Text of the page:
CPI supports Myanmar's first ever Liver Symposium

November 2, 2016

On November 1 and 2, 2016, the B. K. Kee Foundation and the Myanmar Liver Foundation hosted the inaugural Myanmar Liver Symposium with support from Community Partners International (CPI). 

Liver disease is a significant and neglected health issue in Myanmar. In 2015, the Myanmar Liver Foundation, in cooperation with the Department of Medical Research and the Central Epidemiological Unit of the Department of Public Health, carried out a survey of hepatitis B and C infection (leading causes of liver diseases) in Myanmar. Of those surveyed, 10% tested positive for hepatitis B, hepatitis C or both, indicating that as many as 5 million people in Myanmar may be infected. Chronic hepatitis B and C are leading causes of cirrhosis and liver cancer. Myanmar has a significant liver cancer incidence (11/100,000), far exceeding the liver cancer incidence of the general South-East Asia Region (5.1/100,000)

The Myanmar Liver Symposium gathered together local and regional experts and other health professional to exchange best practices, treatment protocols and known data of chronic hepatitis B, C, D, and liver cancer. Chaired by Mindie Nguyen, MD, MAS, Associate Professor of Medicine and Senior Fellow at the Center of Innovation in Global Health at Stanford University, guests included leading liver disease specialists from world-renowned medical and research institutions, Myanmar Ministry of Health and Sports policy makers and representatives, Myanmar liver specialists, academicians and researchers, and local health practitioners such as obstetricians, gynecologists, pediatricians and midwives.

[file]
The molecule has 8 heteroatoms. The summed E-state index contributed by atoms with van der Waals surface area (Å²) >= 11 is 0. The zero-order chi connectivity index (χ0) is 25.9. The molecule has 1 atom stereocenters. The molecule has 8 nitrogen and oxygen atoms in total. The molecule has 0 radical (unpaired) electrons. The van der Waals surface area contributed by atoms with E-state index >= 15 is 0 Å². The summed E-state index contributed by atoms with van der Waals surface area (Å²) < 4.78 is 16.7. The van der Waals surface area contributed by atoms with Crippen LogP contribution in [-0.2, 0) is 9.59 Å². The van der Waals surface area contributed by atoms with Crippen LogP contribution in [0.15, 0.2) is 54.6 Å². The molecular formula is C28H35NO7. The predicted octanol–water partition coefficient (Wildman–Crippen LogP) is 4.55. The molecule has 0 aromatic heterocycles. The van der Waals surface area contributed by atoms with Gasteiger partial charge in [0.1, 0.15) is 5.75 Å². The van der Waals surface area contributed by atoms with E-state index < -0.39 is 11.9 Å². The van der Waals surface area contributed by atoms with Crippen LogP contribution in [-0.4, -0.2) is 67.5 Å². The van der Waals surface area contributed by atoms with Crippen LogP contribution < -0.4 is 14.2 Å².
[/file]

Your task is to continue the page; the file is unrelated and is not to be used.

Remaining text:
In Myanmar, there there is an urgent need to improve linkage to care for patients with viral hepatitis. This will lead to better management and gradual elimination, and will in turn decrease the number of people who contract and die from liver cancer. Improving linkage to care will require focus on and investment in various factors where significant barriers to progress remain.

The Myanmar Liver Symposium provided a forum for these key stakeholders to explore these barriers and consider practical ways forward to better manage and eventually eliminate viral hepatitis in Myanmar. Key outcomes included:

  • Increased local knowledge of advances in care and treatment of chronic hepatitis B, C, D and liver cancer
  • Strengthened relationships among conference participants via research collaboration, publication and exchange programs
  • Collection of real-time data through surveys conducted during the conference to assess physician knowledge, perceived needs and barriers to care by physicians.
  • Abstracts and a manuscript of survey results prepared for peer-reviewed publication

Community Partners Internaional will continue to work with the Myanmar Liver Foundation, the B. K. Kee Foundation and all stakeholders to combat the threat of viral heptatis in Myanmar.

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